> result in exec unnecessarily unsharing files_struct which breaking
> posix locks, and it can result in fget_light having to fallback to
> fget reducing system performance.
> 
> Using fnext_task simplifies proc_readfd_common, by moving the checking
> for the maximum file descritor into the generic code, and by
> remvoing the need for capturing and releasing a reference on
> files_struct.

Yecchhh...  So you keep locking/unlocking the damn thing for each
descriptor?
Eric W. Biederman Aug. 18, 2020, 3:42 a.m.
Al Viro <viro@zeniv.linux.org.uk> writes:

> On Mon, Aug 17, 2020 at 05:04:18PM -0500, Eric W. Biederman wrote:
>> When discussing[1] exec and posix file locks it was realized that none
>> of the callers of get_files_struct fundamentally needed to call
>> get_files_struct, and that by switching them to helper functions
>> instead it will both simplify their code and remove unnecessary
>> increments of files_struct.count.  Those unnecessary increments can
>> result in exec unnecessarily unsharing files_struct which breaking
>> posix locks, and it can result in fget_light having to fallback to
>> fget reducing system performance.
>> 
>> Using fnext_task simplifies proc_readfd_common, by moving the checking
>> for the maximum file descritor into the generic code, and by
>> remvoing the need for capturing and releasing a reference on
>> files_struct.
>
> Yecchhh...  So you keep locking/unlocking the damn thing for each
> descriptor?

For each descriptor found yes.

In practice there is a copy_to_user in between each fnext_task call which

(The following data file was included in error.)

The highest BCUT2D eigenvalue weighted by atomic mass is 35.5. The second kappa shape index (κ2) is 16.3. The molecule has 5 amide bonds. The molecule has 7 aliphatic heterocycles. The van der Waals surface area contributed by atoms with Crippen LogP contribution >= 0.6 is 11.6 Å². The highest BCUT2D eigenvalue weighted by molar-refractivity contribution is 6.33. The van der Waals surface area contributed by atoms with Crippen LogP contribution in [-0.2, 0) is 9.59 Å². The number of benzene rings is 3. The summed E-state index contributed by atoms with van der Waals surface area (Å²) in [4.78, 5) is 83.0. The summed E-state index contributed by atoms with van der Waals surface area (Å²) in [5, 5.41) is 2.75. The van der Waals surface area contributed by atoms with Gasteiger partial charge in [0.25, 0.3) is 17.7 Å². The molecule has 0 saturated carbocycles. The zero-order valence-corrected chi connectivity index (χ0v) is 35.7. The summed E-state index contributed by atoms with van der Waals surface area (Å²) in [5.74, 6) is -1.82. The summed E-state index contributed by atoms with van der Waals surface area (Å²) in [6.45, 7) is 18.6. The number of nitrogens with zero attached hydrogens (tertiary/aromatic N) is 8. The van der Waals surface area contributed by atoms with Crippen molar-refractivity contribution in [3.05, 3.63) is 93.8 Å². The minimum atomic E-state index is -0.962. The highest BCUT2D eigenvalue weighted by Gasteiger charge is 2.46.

limits what can be done.

The options are:
- Batching
- Adding a second count to files_struct for observers
- Or making exit_file/put_files_struct always put files_struct in
  an rcu safe way.

My gut says if we are going to care enough about the readers in proc
to do something making the entire thing rcu safe is probably the way
to go.

I don't know the real world cost of modifing exit_files/put_task_struct
to put the files_struct in an rcu safe way, but it looks like the only
case that matters is when a processes is exiting, and so it probably
is in the noise.


Any objection to putting an rcu_head into files_struct so that it can be
rcu freed?

There might even be a way to split exit_files so they are all closed
in the current location, and then the data structure is freed
in delayed put_task_struct.


I am definitely willing to look at it. Do we think there would be enough
traffic on task_lock from /proc/<pid>/fd access to make it work doing?

Eric
Alexei Starovoitov Aug. 18, 2020, 4:59 a.m.
On Mon, Aug 17, 2020 at 8:46 PM Eric W. Biederman <ebiederm@xmission.com> wrote:
>
> I am definitely willing to look at it. Do we think there would be enough
> traffic on task_lock from /proc/<pid>/fd access to make it work doing?

not from /proc, but bpf iterator in kernel/bpf/task_iter.c that is
being modified
in the other patch is used to process 100+k tasks. The faster it can go
through them the better. We don't see task spin_lock being a bottleneck though.
To test it just do 'bpftool prog show'. It will use task iterator undercover.